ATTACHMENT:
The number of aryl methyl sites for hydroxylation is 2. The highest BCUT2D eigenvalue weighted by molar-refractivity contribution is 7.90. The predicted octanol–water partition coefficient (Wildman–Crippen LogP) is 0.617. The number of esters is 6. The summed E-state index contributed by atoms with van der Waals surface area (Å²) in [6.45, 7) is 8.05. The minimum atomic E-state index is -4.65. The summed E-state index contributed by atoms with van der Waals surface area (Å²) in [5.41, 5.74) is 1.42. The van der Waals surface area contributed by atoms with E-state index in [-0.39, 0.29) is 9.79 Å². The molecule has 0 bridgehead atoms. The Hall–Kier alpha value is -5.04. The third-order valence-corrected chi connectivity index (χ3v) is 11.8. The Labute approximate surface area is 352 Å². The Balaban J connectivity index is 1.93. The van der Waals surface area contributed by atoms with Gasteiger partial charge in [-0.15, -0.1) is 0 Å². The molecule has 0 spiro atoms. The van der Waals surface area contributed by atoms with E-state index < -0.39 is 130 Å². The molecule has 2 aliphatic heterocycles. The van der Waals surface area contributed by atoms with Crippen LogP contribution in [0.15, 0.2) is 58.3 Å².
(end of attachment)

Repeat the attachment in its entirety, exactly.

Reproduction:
The number of aryl methyl sites for hydroxylation is 2. The highest BCUT2D eigenvalue weighted by molar-refractivity contribution is 7.90. The predicted octanol–water partition coefficient (Wildman–Crippen LogP) is 0.617. The number of esters is 6. The summed E-state index contributed by atoms with van der Waals surface area (Å²) in [6.45, 7) is 8.05. The minimum atomic E-state index is -4.65. The summed E-state index contributed by atoms with van der Waals surface area (Å²) in [5.41, 5.74) is 1.42. The van der Waals surface area contributed by atoms with E-state index in [-0.39, 0.29) is 9.79 Å². The molecule has 0 bridgehead atoms. The Hall–Kier alpha value is -5.04. The third-order valence-corrected chi connectivity index (χ3v) is 11.8. The Labute approximate surface area is 352 Å². The Balaban J connectivity index is 1.93. The van der Waals surface area contributed by atoms with Gasteiger partial charge in [-0.15, -0.1) is 0 Å². The molecule has 0 spiro atoms. The van der Waals surface area contributed by atoms with E-state index < -0.39 is 130 Å². The molecule has 2 aliphatic heterocycles. The van der Waals surface area contributed by atoms with Crippen LogP contribution in [0.15, 0.2) is 58.3 Å².